We saw people had relevant care plans in place. These were reviewed when a person�s condition changed. Care workers we spoke with gave us detailed information on how they met different people�s care needs. Information about people�s needs was clearly documented and reflected what care workers told us about.

We observed a care worker administered medicines safely. We found appropriate arrangements were not in place for the storage and disposal of all medicines and the monitoring of expiry dates. Most supporting information for �variable dose� and �if required� medicines lacked sufficient information.

The home maintained necessary records. This included monitoring of bath water temperatures and records of general maintenance. Records relating to accidents and incidents were clear. The home also maintained records of audits relating to people who experienced falls. Records showed this information was used to reduce people�s risk of falling.

Inspection carried out on 4 June 2013

During a routine inspection

Some people told us they liked living in the home. One person said �I�m very content� and another �staff are very good.� A person told us �I get help with my personal care when I want.� A person described how they experienced pain at times and care workers let them decide when they wanted their painkillers. Another person said they would not be without their recliner chair which was provided by the home.

We observed two care workers assist a person to move, using an aid. They assisted the person in a safe manner. We observed systems for giving out medication and saw medicines were given to people in a safe manner and were securely stored. A member of staff told us �we�re getting there� about changes in staffing levels.

Observations of care, discussions with people, and a review of records showed staff were not consistently assessing people�s needs or up-dating assessments when relevant. Some people�s care plans did not inform staff on how to meet their individual needs and were not reviewed following changes in their condition. This included people�s personal care and dementia care needs. We observed some staff did not consistently follow people�s care plans.

Some records including people�s records and records relating to management of the home had not been completed, although staff we spoke with knew the information. Other records were not completed in such a way as to enable audit of health, safety and quality of service provision.

Inspection carried out on 3 January 2013

During an inspection looking at part of the service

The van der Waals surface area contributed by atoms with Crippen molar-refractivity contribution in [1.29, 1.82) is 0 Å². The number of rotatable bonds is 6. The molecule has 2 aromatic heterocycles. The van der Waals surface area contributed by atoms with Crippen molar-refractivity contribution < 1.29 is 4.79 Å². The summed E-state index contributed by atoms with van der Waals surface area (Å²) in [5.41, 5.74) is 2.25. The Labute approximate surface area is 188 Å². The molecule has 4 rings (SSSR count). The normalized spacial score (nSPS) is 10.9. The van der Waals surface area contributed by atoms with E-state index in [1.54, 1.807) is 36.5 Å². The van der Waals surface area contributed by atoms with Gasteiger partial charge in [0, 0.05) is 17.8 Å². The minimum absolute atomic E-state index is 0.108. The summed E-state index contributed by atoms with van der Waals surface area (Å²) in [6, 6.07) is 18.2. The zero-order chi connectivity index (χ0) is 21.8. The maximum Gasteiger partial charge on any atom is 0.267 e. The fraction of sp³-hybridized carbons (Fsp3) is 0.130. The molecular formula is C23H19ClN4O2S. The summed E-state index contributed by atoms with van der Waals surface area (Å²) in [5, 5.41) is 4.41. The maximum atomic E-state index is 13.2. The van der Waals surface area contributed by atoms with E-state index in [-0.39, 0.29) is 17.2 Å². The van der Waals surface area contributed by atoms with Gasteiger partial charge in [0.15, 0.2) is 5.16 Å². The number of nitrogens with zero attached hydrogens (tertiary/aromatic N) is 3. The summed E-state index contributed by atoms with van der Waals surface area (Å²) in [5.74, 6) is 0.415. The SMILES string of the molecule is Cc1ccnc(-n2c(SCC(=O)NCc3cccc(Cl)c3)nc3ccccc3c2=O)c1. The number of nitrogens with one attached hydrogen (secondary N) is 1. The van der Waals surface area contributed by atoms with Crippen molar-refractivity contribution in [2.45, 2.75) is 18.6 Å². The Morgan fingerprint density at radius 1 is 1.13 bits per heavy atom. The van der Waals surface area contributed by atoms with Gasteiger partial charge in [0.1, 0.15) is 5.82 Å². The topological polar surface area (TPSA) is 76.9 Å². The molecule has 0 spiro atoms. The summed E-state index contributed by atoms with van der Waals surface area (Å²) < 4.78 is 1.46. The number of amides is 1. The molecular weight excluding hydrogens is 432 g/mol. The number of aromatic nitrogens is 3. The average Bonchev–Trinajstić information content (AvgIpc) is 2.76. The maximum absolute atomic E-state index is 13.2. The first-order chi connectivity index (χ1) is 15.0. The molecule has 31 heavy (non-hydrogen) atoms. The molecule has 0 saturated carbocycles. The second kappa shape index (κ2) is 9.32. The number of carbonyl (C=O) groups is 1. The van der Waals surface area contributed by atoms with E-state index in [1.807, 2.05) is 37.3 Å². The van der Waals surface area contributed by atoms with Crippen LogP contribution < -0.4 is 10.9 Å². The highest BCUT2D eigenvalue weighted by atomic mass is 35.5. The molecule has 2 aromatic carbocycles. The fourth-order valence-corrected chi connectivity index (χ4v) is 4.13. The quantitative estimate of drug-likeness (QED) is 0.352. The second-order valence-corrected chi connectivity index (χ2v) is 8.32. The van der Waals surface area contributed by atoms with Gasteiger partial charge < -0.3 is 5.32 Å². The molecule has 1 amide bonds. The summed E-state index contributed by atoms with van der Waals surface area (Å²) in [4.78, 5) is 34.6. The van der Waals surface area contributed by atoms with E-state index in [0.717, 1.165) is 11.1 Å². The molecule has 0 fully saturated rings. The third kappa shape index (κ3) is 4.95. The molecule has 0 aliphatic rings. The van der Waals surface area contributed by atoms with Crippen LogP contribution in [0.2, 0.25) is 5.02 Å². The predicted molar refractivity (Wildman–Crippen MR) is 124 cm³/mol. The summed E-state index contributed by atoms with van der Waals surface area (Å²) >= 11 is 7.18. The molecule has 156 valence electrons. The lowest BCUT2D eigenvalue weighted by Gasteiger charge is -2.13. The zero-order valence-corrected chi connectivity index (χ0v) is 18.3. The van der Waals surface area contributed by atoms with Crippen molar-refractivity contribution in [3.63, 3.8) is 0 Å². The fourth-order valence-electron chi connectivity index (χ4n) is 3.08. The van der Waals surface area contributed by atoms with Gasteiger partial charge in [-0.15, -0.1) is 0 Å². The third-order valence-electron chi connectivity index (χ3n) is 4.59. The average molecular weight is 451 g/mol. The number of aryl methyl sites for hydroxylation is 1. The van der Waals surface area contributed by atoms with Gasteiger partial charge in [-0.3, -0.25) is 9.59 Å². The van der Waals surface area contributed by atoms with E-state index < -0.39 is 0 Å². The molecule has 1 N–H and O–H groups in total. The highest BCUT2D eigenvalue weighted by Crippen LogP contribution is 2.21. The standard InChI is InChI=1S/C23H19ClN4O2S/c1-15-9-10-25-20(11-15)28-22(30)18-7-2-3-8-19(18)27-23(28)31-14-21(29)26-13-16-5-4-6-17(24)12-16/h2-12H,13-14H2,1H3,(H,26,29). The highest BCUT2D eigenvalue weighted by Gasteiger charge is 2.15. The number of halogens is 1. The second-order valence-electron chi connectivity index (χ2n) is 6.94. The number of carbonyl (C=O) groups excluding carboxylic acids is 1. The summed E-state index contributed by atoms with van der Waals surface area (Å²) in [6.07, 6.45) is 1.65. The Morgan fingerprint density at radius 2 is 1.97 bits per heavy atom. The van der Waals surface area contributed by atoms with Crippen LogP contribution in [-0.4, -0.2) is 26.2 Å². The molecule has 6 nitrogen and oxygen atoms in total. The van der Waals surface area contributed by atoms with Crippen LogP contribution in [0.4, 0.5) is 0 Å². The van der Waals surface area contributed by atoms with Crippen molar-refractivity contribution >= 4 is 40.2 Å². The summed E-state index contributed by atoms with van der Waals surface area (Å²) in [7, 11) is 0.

People told us they liked living in the home and staff met their needs. One person said �everyone�s been looking after me so well�. Another person described the staff as being �so kind� when they had fallen over. A person told us about the �kindness and patience� of staff.

The provider had much improved its systems to ensure all of people�s care needs were met. They had ensured risk to people from cross-infection was reduced. There were clear records maintained, including care records and records relating to heath and safety. The provider�s quality audit system identified matters which needed to be addressed and action plans were put in place when deficits were identified.

People told us they did not feel the home�s staffing levels supported them at all times. One person said �staffing levels aren�t good�. Staff told us staffing levels could be low, particularly at weekends. Records we reviewed indicated staffing levels at weekends could be an issue.

The home had the equipment and furniture available which people needed. Some equipment, including cleaning and linen trolleys needed attention to ensure they could be cleaned effectively.

Inspection carried out on 28 May 2012

During a routine inspection

People told us they could chose how they spent their lives. One person told us �I like to get up very early every day have a cup of tea with the night staff � and another �they do what I ask�. People told us they liked living at Bartlett House. One person said �I love it, everyone�s nice here� and another �it�s very comfortable, very nice here�. People said they liked the staff, one describing them as �very good�. People felt they could comment on the service. One person told us �I would mention something to them if I had concerns, no hesitation�.

However we found people did not consistently experience care and support which met their needs and care provided did not routinely follow relevant guidance. The home�s practice did not prevent risk of cross infection and ensure a hygienic home environment. The provider�s systems to assess and monitor the quality of service people received were not effective in practice as they did not identify areas which needed to be addressed. Necessary records were not being maintained about all people.

Reports under our old system of regulation (including those from before CQC was created)